Leather & Tanning

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Leather tanning or finishing is the conversion of animal hides or skins into leather. Cattlehides, sheepskins, and pigskins are the major hides and skins used most often to manufacture leather.

To a lesser extent, hides and skins of horses, goats, deer, elk, calves, and other animals are also tanned.

Cattlehide or cattle-like hide have short hair and are relatively heavy. Deerskin, horsehide, cow bellies, splits (flesh side of tanned hides which is usually processed separately into suede types of leather) and hides of a similar nature are included in this group.

Sheep or sheep-like skins have long hair and are relatively light. Goatskin and other similar hides are included in this group.

Pig or pig-like skins have short hair or are hairless and are relatively light. This group includes skins which have little hair,
yet typically require unhairing operations. The type of raw material (hides or skins) and the amount of processing already performed on the raw materials received by the facility determines the type of processes necessary to produce finished or partially processed leather. Facilities covered by the Leather Tanning and Finishing regulations are included in SIC 3111 or NAICS 316 which is for Leather and Allied Product Manufacturing.

Contact Aries Tek for removing chemicals from wastewater generated from leather processing and tanning operations…

Leather tanning is the process of converting raw hides or skins into leather. Hides and skins have the ability to absorb tannic acid and other chemical substances that prevent them from decaying, make them resistant to wetting, and keep them supple and durable. The surface of hides and skins contains the hair and oil glands and is known as the grain side. The flesh side of the hide or skin is much thicker and softer. The three types of hides and skins most often used in leather manufacture are from cattle, sheep and pigs.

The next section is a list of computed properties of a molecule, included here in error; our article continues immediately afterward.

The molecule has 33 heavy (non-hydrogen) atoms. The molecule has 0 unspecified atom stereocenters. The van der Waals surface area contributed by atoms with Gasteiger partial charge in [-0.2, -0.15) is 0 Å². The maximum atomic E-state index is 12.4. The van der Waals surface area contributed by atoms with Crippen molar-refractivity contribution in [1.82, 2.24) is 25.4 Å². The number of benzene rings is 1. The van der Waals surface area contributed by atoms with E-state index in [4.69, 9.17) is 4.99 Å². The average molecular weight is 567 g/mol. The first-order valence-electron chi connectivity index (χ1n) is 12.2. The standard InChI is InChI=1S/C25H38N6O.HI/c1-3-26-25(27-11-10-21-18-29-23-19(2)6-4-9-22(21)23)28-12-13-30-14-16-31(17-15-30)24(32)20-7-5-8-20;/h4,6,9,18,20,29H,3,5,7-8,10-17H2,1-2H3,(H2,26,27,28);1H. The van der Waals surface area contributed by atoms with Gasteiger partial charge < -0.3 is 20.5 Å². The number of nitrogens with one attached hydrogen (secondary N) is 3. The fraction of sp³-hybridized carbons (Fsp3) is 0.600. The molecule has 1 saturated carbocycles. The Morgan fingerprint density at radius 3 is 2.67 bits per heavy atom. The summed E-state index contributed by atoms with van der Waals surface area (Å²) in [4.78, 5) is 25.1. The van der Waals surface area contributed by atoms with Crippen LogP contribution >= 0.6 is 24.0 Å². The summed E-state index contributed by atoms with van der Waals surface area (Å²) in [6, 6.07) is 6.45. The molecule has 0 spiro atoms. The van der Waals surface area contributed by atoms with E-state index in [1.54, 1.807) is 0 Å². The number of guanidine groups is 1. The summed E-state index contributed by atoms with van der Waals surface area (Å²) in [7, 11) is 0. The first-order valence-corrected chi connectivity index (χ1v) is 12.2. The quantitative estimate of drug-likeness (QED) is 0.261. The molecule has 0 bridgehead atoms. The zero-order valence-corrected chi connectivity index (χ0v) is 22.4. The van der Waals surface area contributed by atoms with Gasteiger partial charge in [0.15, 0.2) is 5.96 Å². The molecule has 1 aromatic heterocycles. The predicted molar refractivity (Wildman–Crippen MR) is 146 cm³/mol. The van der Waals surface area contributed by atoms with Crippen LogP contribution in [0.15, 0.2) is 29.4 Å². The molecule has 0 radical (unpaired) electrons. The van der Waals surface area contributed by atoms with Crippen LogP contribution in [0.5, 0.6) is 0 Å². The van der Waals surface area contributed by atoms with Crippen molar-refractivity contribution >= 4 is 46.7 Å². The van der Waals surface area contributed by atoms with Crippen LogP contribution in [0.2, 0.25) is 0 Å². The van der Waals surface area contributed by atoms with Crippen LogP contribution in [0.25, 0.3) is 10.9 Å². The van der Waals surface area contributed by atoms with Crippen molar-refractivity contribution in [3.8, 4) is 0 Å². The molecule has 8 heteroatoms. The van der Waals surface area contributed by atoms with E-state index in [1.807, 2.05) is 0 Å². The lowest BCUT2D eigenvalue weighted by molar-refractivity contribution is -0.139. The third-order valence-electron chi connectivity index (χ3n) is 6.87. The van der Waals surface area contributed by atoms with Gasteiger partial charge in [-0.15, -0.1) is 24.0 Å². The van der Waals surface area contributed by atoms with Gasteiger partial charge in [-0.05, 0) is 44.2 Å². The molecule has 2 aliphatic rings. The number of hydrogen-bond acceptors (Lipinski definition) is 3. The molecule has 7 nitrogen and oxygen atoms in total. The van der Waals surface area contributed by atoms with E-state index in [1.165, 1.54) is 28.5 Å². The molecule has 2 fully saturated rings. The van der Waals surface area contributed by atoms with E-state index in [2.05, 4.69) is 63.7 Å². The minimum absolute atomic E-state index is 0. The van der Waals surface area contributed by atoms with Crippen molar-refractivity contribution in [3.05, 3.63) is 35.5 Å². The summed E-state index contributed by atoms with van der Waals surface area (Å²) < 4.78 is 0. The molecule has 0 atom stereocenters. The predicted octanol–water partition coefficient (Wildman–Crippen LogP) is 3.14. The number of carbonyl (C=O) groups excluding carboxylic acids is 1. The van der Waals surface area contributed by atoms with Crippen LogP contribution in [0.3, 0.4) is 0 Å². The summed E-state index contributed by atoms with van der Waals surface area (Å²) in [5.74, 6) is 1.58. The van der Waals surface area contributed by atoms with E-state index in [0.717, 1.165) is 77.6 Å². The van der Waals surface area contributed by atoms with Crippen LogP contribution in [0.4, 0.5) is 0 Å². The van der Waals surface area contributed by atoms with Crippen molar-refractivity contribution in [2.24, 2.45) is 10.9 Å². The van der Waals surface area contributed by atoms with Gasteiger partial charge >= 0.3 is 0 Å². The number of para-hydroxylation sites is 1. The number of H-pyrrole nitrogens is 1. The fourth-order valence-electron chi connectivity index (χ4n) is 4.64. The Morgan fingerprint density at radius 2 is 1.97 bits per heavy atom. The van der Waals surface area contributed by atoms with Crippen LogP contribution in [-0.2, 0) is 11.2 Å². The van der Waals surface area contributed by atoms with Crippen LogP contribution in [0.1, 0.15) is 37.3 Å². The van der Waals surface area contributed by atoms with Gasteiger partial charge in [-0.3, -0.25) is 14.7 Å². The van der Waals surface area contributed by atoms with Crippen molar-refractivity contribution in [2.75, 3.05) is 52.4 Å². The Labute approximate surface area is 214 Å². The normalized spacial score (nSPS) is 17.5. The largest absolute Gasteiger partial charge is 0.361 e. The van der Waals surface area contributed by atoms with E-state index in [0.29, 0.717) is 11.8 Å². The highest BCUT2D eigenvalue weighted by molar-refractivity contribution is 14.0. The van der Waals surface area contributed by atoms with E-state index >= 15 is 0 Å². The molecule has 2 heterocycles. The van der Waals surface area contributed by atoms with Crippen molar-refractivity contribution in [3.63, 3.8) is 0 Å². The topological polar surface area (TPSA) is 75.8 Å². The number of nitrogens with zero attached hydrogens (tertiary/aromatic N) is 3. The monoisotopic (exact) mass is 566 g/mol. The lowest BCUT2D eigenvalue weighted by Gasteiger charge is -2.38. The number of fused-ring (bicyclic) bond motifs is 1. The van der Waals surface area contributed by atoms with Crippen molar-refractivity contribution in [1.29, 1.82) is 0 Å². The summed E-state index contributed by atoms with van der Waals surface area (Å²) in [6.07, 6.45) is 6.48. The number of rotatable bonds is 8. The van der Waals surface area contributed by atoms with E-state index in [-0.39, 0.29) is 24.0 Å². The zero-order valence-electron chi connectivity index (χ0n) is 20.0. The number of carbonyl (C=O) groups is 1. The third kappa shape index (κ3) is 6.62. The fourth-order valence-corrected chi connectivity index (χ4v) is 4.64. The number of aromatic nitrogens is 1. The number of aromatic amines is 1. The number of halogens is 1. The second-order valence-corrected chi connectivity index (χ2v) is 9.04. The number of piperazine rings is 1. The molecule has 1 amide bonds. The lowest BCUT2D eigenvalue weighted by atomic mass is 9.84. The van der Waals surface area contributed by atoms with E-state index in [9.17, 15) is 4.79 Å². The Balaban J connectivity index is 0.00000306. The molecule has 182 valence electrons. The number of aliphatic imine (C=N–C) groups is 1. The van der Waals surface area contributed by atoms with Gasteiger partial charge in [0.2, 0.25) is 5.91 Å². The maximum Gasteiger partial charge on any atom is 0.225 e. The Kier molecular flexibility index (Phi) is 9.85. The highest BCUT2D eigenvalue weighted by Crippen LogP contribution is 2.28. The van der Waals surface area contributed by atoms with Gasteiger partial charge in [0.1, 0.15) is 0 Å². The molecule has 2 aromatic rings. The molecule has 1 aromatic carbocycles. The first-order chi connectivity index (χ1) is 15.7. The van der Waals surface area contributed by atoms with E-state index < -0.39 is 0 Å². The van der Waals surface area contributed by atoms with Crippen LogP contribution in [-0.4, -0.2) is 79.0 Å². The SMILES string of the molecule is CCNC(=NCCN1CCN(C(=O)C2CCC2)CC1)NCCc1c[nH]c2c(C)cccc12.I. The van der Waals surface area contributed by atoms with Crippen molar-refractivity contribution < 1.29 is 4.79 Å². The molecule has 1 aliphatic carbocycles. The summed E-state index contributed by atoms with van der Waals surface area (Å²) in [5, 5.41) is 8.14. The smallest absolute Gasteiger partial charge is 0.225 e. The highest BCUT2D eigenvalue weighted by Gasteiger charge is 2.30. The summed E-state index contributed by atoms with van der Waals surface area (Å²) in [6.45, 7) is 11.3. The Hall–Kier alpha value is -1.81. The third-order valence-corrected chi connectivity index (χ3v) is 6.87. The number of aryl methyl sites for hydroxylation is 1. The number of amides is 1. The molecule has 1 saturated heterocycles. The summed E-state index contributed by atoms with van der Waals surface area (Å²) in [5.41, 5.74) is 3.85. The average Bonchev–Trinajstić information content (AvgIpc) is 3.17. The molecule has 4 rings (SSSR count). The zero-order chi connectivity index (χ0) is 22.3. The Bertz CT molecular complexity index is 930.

Tanning is essentially the reaction of collagen fibers in the hide with tannins, chromium, alum, or other chemical agents. The most common tanning agents used in the U.S. are trivalent chromium and vegetable tannins extracted from specific tree barks. Alum, syntans (man-made chemicals), glutaraldehyde, and heavy oils are other tanning agents. Vegetable tannins, aldehydes, oils, and most other tanning methods yield usable leathers from the tanning process alone. In chrome tanning, the reaction with the chromium salts gives a very stable hide fiber that is resistant to bacterial attack and high temperatures, but additional processes are usually performed to produce usable leathers.

Contact Aries Tek for removing chemicals from wastewater generated from leather processing and tanning operations…

Leather Tanning and Finishing Facilities

The table below contains two columns.

  • The first column lists chemicals used by the Leather Tanning & Finishing industry as reported by leather tanners to the US Environmental Protection Agency (EPA).
  • The second column describes which step of the leather tanning process that said chemicals are used.

It is important to keep in mind that every Leather Tanning & Finishing company is unique. Leather tanners and finishers may use all, some or none of the chemicals listed.

[table id=1 /]

Source: EPA

Contact Aries Tek for removing chemicals from wastewater generated from leather processing and tanning operations…

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